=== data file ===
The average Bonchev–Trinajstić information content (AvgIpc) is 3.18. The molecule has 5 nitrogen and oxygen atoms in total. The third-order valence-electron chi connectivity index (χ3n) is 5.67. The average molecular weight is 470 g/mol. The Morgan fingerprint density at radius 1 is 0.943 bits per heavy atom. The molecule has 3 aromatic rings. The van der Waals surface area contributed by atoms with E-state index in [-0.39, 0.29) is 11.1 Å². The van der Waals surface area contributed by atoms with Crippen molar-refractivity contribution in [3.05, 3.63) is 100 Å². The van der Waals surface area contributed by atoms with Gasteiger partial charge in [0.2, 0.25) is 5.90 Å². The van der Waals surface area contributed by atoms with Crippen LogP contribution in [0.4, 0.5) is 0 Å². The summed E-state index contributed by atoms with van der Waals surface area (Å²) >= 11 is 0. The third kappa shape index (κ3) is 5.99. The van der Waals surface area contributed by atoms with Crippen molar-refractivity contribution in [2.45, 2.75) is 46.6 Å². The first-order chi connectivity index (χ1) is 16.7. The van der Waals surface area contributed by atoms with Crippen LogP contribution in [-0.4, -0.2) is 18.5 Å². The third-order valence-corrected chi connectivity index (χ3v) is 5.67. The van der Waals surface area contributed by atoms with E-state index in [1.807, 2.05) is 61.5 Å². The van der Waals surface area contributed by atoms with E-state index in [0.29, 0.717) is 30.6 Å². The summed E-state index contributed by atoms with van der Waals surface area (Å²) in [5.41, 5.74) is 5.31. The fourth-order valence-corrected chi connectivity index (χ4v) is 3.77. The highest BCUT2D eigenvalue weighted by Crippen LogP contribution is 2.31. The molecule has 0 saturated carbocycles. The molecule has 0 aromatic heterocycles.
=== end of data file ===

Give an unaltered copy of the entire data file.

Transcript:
The average Bonchev–Trinajstić information content (AvgIpc) is 3.18. The molecule has 5 nitrogen and oxygen atoms in total. The third-order valence-electron chi connectivity index (χ3n) is 5.67. The average molecular weight is 470 g/mol. The Morgan fingerprint density at radius 1 is 0.943 bits per heavy atom. The molecule has 3 aromatic rings. The van der Waals surface area contributed by atoms with E-state index in [-0.39, 0.29) is 11.1 Å². The van der Waals surface area contributed by atoms with Crippen molar-refractivity contribution in [3.05, 3.63) is 100 Å². The van der Waals surface area contributed by atoms with Gasteiger partial charge in [0.2, 0.25) is 5.90 Å². The van der Waals surface area contributed by atoms with Crippen LogP contribution in [0.4, 0.5) is 0 Å². The summed E-state index contributed by atoms with van der Waals surface area (Å²) >= 11 is 0. The third kappa shape index (κ3) is 5.99. The van der Waals surface area contributed by atoms with Crippen molar-refractivity contribution in [2.45, 2.75) is 46.6 Å². The first-order chi connectivity index (χ1) is 16.7. The van der Waals surface area contributed by atoms with Crippen LogP contribution in [-0.4, -0.2) is 18.5 Å². The third-order valence-corrected chi connectivity index (χ3v) is 5.67. The van der Waals surface area contributed by atoms with E-state index in [1.807, 2.05) is 61.5 Å². The van der Waals surface area contributed by atoms with E-state index in [0.29, 0.717) is 30.6 Å². The summed E-state index contributed by atoms with van der Waals surface area (Å²) in [5.41, 5.74) is 5.31. The fourth-order valence-corrected chi connectivity index (χ4v) is 3.77. The highest BCUT2D eigenvalue weighted by Crippen LogP contribution is 2.31. The molecule has 0 saturated carbocycles. The molecule has 0 aromatic heterocycles.